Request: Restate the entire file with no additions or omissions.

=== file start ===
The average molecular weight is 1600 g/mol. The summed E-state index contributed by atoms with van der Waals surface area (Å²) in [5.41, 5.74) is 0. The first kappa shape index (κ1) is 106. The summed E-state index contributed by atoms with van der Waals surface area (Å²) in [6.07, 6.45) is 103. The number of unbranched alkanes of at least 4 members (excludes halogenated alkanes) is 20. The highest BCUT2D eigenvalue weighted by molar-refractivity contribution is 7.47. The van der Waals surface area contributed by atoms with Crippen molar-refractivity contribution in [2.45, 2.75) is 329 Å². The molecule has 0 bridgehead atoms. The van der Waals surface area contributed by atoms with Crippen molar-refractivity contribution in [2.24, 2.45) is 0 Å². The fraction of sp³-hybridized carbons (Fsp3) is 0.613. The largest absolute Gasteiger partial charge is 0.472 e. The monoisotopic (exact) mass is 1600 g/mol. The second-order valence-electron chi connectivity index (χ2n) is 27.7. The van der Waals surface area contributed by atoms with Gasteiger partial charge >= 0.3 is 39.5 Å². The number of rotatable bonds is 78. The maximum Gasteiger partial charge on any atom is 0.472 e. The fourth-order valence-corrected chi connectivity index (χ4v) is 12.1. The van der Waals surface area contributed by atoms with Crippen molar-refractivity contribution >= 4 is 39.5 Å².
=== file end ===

The average molecular weight is 1600 g/mol. The summed E-state index contributed by atoms with van der Waals surface area (Å²) in [5.41, 5.74) is 0. The first kappa shape index (κ1) is 106. The summed E-state index contributed by atoms with van der Waals surface area (Å²) in [6.07, 6.45) is 103. The number of unbranched alkanes of at least 4 members (excludes halogenated alkanes) is 20. The highest BCUT2D eigenvalue weighted by molar-refractivity contribution is 7.47. The van der Waals surface area contributed by atoms with Crippen molar-refractivity contribution in [2.45, 2.75) is 329 Å². The molecule has 0 bridgehead atoms. The van der Waals surface area contributed by atoms with Crippen molar-refractivity contribution in [2.24, 2.45) is 0 Å². The fraction of sp³-hybridized carbons (Fsp3) is 0.613. The largest absolute Gasteiger partial charge is 0.472 e. The monoisotopic (exact) mass is 1600 g/mol. The second-order valence-electron chi connectivity index (χ2n) is 27.7. The van der Waals surface area contributed by atoms with Gasteiger partial charge >= 0.3 is 39.5 Å². The number of rotatable bonds is 78. The maximum Gasteiger partial charge on any atom is 0.472 e. The fourth-order valence-corrected chi connectivity index (χ4v) is 12.1. The van der Waals surface area contributed by atoms with Crippen molar-refractivity contribution >= 4 is 39.5 Å².